“I’d love to get involved, but I just don’t have the time because of my kids’ commitments.”
“I mainly serve in the children’s ministry, because it’s convenient. After all, my kids are involved, so it’s a good fit for now.”
“Someday I will get to do more in ministry, but for now, I just have to push aside my own opportunities to focus on being a mom.”
“My kids are my ministry.”
The statements might differ slightly. So might the tones in which they’re spoken. Some moms are defensive. Some rationalize or apologetically excuse themselves. Some want to make someone else feel better, or make themselves feel better. Sometimes moms feel guilty, impatient, or frustrated about their lack of involvement.
I get it. I’ve survived many seasons of motherhood. Each season presents moms with choices. We’re on individual journeys, so our choices look different at times. That’s okay. However, let’s be honest—with ourselves and each other. We’re often not as intentional about our choices as we want to believe we are. Motherhood doesn’t push aside ministry. It impacts ministry, even invites us into ministry, but motherhood doesn’t always isolate and separate us. We have moments of motherhood that feel lonely, chaotic, overwhelming, or limiting, but those moments don’t define who we are or what can we do, including ministry.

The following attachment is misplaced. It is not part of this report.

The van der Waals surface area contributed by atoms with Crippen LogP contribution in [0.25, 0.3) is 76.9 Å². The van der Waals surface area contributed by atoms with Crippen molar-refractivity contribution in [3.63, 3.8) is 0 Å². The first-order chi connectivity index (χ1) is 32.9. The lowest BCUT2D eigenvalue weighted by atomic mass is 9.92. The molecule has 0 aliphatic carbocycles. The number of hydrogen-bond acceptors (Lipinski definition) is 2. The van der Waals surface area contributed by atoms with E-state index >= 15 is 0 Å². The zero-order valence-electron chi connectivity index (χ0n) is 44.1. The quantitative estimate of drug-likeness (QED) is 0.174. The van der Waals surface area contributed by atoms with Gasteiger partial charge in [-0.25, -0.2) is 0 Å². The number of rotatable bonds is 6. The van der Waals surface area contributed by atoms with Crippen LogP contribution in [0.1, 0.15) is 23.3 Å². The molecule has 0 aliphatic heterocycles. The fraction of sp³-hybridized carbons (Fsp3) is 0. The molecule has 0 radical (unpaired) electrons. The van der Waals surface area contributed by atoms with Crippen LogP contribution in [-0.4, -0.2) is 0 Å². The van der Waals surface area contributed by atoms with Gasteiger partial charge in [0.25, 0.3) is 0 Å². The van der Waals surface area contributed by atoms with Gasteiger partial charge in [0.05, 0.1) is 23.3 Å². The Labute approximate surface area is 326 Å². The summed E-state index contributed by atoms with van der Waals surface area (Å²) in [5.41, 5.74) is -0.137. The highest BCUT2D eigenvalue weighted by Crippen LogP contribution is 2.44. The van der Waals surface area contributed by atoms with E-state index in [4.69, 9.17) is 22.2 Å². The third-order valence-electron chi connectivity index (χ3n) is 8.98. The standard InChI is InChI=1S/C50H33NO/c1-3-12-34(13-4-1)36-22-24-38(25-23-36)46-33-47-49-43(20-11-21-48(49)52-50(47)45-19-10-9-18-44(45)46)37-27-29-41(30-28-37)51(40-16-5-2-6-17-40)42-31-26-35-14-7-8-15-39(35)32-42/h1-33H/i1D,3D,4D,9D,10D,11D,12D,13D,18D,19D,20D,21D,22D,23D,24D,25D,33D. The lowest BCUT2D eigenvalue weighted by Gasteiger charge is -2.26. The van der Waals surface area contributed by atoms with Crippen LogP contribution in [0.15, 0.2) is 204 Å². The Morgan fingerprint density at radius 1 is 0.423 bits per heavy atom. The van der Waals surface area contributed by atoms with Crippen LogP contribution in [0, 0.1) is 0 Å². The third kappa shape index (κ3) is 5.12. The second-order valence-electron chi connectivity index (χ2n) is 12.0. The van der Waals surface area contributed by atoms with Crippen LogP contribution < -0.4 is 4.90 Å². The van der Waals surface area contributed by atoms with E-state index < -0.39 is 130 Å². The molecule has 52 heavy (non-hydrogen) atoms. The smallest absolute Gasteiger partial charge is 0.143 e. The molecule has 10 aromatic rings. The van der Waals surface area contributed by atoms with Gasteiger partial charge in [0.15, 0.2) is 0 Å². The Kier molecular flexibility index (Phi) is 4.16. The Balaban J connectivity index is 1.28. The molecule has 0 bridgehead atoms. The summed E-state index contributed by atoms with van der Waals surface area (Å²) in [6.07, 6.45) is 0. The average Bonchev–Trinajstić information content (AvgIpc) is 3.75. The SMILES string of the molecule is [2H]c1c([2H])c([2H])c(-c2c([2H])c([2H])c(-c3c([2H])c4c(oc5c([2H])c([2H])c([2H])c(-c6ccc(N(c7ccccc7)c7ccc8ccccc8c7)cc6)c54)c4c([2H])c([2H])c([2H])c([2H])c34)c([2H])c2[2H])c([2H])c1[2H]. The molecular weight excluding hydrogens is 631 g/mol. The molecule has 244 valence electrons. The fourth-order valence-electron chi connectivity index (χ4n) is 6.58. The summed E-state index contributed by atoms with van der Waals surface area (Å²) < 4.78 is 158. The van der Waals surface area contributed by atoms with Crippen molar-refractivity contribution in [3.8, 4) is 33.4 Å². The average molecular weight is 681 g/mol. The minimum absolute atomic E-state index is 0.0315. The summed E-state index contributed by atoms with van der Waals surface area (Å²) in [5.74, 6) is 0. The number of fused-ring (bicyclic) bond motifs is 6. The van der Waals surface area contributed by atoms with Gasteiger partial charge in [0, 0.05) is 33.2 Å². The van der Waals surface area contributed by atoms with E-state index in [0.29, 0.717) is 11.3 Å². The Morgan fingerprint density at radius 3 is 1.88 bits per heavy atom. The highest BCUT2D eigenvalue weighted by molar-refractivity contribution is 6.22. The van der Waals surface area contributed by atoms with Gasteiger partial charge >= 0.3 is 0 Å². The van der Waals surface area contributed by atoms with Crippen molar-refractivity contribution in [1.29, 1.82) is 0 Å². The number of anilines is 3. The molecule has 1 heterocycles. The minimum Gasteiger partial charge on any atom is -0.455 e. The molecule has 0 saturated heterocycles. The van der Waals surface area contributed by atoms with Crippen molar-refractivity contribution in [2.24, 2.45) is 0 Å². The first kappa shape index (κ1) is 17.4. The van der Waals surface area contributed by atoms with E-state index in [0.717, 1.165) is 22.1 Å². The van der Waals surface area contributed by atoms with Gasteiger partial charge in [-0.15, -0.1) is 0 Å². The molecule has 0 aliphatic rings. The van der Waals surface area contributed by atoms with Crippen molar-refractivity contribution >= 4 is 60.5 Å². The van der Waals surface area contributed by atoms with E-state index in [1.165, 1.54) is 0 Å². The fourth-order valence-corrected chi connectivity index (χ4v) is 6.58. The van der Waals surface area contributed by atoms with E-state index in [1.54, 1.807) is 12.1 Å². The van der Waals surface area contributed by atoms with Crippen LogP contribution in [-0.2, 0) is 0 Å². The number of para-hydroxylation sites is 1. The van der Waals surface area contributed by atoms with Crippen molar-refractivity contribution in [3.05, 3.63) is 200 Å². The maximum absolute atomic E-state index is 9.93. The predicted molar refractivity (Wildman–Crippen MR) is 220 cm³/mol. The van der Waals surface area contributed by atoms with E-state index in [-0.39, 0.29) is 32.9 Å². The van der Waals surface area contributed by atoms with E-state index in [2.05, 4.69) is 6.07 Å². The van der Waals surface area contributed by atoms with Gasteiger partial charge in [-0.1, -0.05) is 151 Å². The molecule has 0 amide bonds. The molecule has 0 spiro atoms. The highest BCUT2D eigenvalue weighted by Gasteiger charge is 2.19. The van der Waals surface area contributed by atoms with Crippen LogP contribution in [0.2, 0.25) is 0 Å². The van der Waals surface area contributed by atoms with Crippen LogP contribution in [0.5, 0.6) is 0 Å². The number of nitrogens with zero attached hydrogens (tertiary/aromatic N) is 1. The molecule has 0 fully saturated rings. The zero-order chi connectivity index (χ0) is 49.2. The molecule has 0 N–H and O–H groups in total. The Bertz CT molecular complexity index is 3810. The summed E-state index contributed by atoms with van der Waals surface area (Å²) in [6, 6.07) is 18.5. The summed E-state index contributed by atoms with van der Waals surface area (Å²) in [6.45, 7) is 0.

Motherhood no more defines who you are than it determines what you can and can’t do.
How can you invite ministry into your life even as motherhood bombards you?
1. See ministry as an invitation, not an obligation.
Ministry isn’t optional, but when we stress the obligation of it, we cloud our perspective. We let guilt distract us. Instead of focusing on the purpose of ministry, we see it as something we have to fit into our busy schedules. Ministry isn’t a task; it can’t be reduced to meetings and events. We shouldn’t treat ministry like a shopping list that we conquer with precision. Ministry is a meandering pathway of opportunities through which we get to interact with and impact people. In turn, they affect us, too.